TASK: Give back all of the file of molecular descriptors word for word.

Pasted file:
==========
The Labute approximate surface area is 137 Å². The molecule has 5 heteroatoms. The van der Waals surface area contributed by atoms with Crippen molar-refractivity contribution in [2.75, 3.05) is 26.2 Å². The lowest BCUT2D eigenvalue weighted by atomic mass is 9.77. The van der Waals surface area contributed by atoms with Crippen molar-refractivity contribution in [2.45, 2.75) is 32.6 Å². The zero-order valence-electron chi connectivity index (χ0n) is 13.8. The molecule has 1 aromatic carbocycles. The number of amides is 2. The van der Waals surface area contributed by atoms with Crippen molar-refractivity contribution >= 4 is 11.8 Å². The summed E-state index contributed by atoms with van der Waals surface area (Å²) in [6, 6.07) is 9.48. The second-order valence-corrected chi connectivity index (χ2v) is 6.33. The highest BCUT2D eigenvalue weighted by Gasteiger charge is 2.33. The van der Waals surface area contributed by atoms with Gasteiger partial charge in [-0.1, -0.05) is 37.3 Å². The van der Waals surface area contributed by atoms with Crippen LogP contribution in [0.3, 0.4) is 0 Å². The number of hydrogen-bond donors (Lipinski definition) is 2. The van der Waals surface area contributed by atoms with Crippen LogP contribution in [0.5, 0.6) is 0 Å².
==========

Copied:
The Labute approximate surface area is 137 Å². The molecule has 5 heteroatoms. The van der Waals surface area contributed by atoms with Crippen molar-refractivity contribution in [2.75, 3.05) is 26.2 Å². The lowest BCUT2D eigenvalue weighted by atomic mass is 9.77. The van der Waals surface area contributed by atoms with Crippen molar-refractivity contribution in [2.45, 2.75) is 32.6 Å². The zero-order valence-electron chi connectivity index (χ0n) is 13.8. The molecule has 1 aromatic carbocycles. The number of amides is 2. The van der Waals surface area contributed by atoms with Crippen molar-refractivity contribution >= 4 is 11.8 Å². The summed E-state index contributed by atoms with van der Waals surface area (Å²) in [6, 6.07) is 9.48. The second-order valence-corrected chi connectivity index (χ2v) is 6.33. The highest BCUT2D eigenvalue weighted by Gasteiger charge is 2.33. The van der Waals surface area contributed by atoms with Gasteiger partial charge in [-0.1, -0.05) is 37.3 Å². The van der Waals surface area contributed by atoms with Crippen LogP contribution in [0.3, 0.4) is 0 Å². The number of hydrogen-bond donors (Lipinski definition) is 2. The van der Waals surface area contributed by atoms with Crippen LogP contribution in [0.5, 0.6) is 0 Å².